NSFW? | National Go Topless Day: #FreeTheNipple

On August 23, cities all over America will be participating in National Go Topless Day, a day that advocates for gender equality, in particular the right for women to bare their chest in public. Founded back in 2008 by Claude Volrilhon, a spiritual leader of the Raelian Movement who goes by the name Rael, the day begs an answer to an age old question: why do women have to wear shirts?

Rael, who also advocates for legal prostitution, supports a liberalized sexual education for children and believes that humans were created by scientists from another planet says, “As long as men are allowed to be topless in public, women should have the same constitutional right. Or else, men should have to wear something to hide their chests.”

Why? Because according to Rael, who’s UFO encounter enlightened him to the hypocrisy of the judicial system, the human body is beautiful and should not be something shameful. He says that if women should have to cover their chests, so should men. More believably, however, the alleged UFO encounter turned him into a professional con-artist who found the easiest way to attract throngs of topless women. Either way, the day is real, and it’s sure to attract all sorts of crowds, ranging from liberal feminists to zealous, religious protesters.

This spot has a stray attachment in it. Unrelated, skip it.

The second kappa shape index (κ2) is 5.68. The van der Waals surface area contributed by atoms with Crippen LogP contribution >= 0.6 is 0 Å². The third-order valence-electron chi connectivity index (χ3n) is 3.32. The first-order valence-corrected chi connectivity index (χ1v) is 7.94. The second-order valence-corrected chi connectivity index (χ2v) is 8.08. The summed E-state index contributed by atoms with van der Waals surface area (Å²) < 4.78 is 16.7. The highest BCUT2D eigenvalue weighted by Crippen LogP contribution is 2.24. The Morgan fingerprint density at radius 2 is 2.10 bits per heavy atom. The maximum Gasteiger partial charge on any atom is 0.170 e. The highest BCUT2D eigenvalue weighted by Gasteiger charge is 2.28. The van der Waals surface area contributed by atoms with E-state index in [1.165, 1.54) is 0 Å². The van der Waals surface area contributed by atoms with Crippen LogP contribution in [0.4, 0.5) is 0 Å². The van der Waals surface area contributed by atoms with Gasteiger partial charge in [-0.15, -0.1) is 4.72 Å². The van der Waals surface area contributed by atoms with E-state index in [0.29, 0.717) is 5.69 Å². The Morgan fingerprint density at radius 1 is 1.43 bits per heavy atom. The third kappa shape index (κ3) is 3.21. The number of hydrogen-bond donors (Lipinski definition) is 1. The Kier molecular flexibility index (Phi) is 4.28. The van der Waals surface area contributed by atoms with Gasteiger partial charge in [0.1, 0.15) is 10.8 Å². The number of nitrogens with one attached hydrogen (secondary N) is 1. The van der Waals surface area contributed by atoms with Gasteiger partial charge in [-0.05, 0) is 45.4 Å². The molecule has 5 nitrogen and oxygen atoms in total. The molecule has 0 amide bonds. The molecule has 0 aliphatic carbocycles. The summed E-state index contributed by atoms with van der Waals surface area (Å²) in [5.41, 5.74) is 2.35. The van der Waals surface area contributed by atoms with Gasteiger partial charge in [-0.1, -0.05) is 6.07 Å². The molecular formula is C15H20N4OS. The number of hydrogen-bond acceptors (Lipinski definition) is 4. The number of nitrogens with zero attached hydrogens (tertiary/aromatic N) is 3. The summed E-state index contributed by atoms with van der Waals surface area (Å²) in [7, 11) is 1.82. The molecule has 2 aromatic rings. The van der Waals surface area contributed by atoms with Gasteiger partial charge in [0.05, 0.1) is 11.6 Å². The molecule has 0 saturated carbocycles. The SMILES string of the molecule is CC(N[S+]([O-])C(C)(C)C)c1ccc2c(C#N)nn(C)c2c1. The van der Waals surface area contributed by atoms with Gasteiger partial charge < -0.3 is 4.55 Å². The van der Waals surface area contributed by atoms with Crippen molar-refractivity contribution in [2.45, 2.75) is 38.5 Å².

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On National Go Topless Day, which is organized by Rael’s charity organization, GoTopless.org, women are encouraged to stand up for their constitutional rights to go topless in cities and states where they are forbidden to do so. In cities where going topless is already legal, like Boulder, Colorado, Santa Fe, New Mexico and New York City, they’re encouraged to exercise those rights, so women start feeling comfortable with their new-found liberation.

Despite its straight up wacky beginnings, Go Topless Day has attracted feminist support from all over the world, including celebrity Cara Delevingne. Due to its recent growth and popularity, Go Topless Day participants in most cases do not have to worry about accruing fines or dealing with legal problems. In past years cops have arrived on site just to keep peace between protesters and opinionated passersby, whose close-minded attitudes can quickly turn to misogynistic bigotry. Last year in Venice Beach, California, a city where going topless is illegal and can be prosecuted with a hefty fine, a man passing by demanded that a protester put on her shirt, but the cop calmly defended the woman, saying that he should put on his.

What do you think? Is this a legitimate call for equal rights to indecent exposure? Or is this day just a joke founded by a narcissist who thinks he saw a UFO?

 

Images courtesy of GoTopless.org